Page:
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‘Stone Desert’ an homage to special part of Southwest

(Courtesy of Maria’s Bookshop)

The 2022 rerelease of “Stone Desert: A Naturalist’s Exploration of Canyonlands National Park” by Craig Childs includes the actual pages from his original journal. Originally published in 1995, the journal includes pen-and-ink drawings of places, flora and fauna completed during his extensive trips through the park. The ink drawings are well done – he is both a writer and an artist.

The written portion of the journal, which apparently was photographed from the original, is sometimes hard to read. A magnifying glass might need to be used to understand the writing. The journal does, however, give readers the fresh immediacy and enthusiasm of Childs’ wonder at the discoveries he made during his quest.

Before delving into Childs’ detailed work, it is important to learn a few facts about Canyonlands. It is located in neighboring southeastern Utah and became a national park in1964. It is a vast space consisting of 337,000 acres that measure 65 miles north to south and 25 miles east to west at 4,000 to 6,000 feet above sea level.

The park is divided into four major parts by the Colorado River on the east and the Green River on the west. The most accessible and most visited area is Island in the Sky in the north. It is a flat-top mesa featuring spectacular views from many overlooks. In the middle west of the park there is The Maze. This section is home to remote canyons and incredible rock paintings left by early humans. In the southeast portion, The Needles boasts towering rock pinnacles. In the southwest, after the rivers have joined, Cataract Canyon offers wild whitewater rafting.

If you go

WHAT: Author talk and book-signing: Craig Childs’ “Stone Desert.”

WHEN: 6 p.m. Wednesday.

WHERE: Maria’s Bookshop, 960 Main Ave.

MORE INFORMATION: Visit https://bit.ly/3fLtvGY.

Childs’ winter adventure starts near Moab. Each of the trips he makes, he travels with different friends.The first chapter, “Water on Stone,” tells of his trip with fellow traveler, Karyn Brown, from Edinburgh, Scotland. She’s been exploring the United States for four years. They set off downriver with a borrowed canoe. Childs’ descriptions of locations they pass through are loaded with information about how the land was formed. While going downriver, they frequently go on land and find fossils, evidence of when the land was underwater as part of an ocean. They discover pottery shards and other artifacts that show evidence of other cultures that lived thousands of years ago. The Archaic, Fremont and Anasazi (now known as Ancestral Puebloans) left behind amazing pictographs and petroglyphs.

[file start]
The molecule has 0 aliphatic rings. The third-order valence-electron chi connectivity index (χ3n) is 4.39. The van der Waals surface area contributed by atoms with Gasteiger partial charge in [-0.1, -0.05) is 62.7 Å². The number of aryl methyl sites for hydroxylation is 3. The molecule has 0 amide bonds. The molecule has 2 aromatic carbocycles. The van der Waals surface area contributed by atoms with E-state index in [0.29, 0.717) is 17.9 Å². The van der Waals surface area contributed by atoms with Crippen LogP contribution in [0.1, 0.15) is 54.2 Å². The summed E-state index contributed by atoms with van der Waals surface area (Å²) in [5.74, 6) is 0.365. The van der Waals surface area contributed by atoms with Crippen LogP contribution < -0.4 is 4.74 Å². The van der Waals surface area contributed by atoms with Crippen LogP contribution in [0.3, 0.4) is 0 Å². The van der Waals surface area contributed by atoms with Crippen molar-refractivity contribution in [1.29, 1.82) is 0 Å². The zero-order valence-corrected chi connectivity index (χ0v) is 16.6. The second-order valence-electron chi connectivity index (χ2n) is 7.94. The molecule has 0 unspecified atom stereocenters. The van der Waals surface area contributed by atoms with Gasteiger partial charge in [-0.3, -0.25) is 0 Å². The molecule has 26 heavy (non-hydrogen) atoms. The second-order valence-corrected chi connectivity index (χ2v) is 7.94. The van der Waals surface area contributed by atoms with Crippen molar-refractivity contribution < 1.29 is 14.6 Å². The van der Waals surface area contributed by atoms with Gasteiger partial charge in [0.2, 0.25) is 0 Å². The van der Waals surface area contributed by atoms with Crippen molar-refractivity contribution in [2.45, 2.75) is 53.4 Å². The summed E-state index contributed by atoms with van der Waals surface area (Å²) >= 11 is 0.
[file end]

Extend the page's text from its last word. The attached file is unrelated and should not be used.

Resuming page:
Childs’ next five chapters, “Absence of Water,” “Life From the Cracks,” “Nomads and Artists,” “Pottery Makers” and “Tracks” are equally informative about the unique and special characteristics of the park. Childs is impressive with his dedication and perseverance that allows him to travel all the areas of the park and survive and thrive. He revels in the land, its extensive history and wide physical variety. He attracts adventurers with similar feelings about the park, although each person experiences it in their own individual way.

Childs is beyond knowledgeable about the history and geology of Canyonlands. He also acquaints readers with the living inhabitants of the park. Large mammals such as desert bighorns, mule deer, coyotes and mountain lions make welcome appearances. Smaller critters like mice and pack rats are also featured. Birds and bugs are part of the important makeup of the ecosystem of the park. Childs imparts valuable facts and observations about how they all contribute to the life force of Canyonlands.

“Stone Desert” is slight in length, but is a dense tome. It will appeal to readers who are fascinated with the natural world, past and present, ancient history of the formation of our earth and the peoples who lived before. Childs immerses himself in the experience, becoming almost one with the land and its creatures. “Stone Desert” is a revelation to be experienced as a homage to a special part of the Southwest.

Leslie Doran is a retired teacher, freelance writer and former New Mexican who claims Durango as her forever home.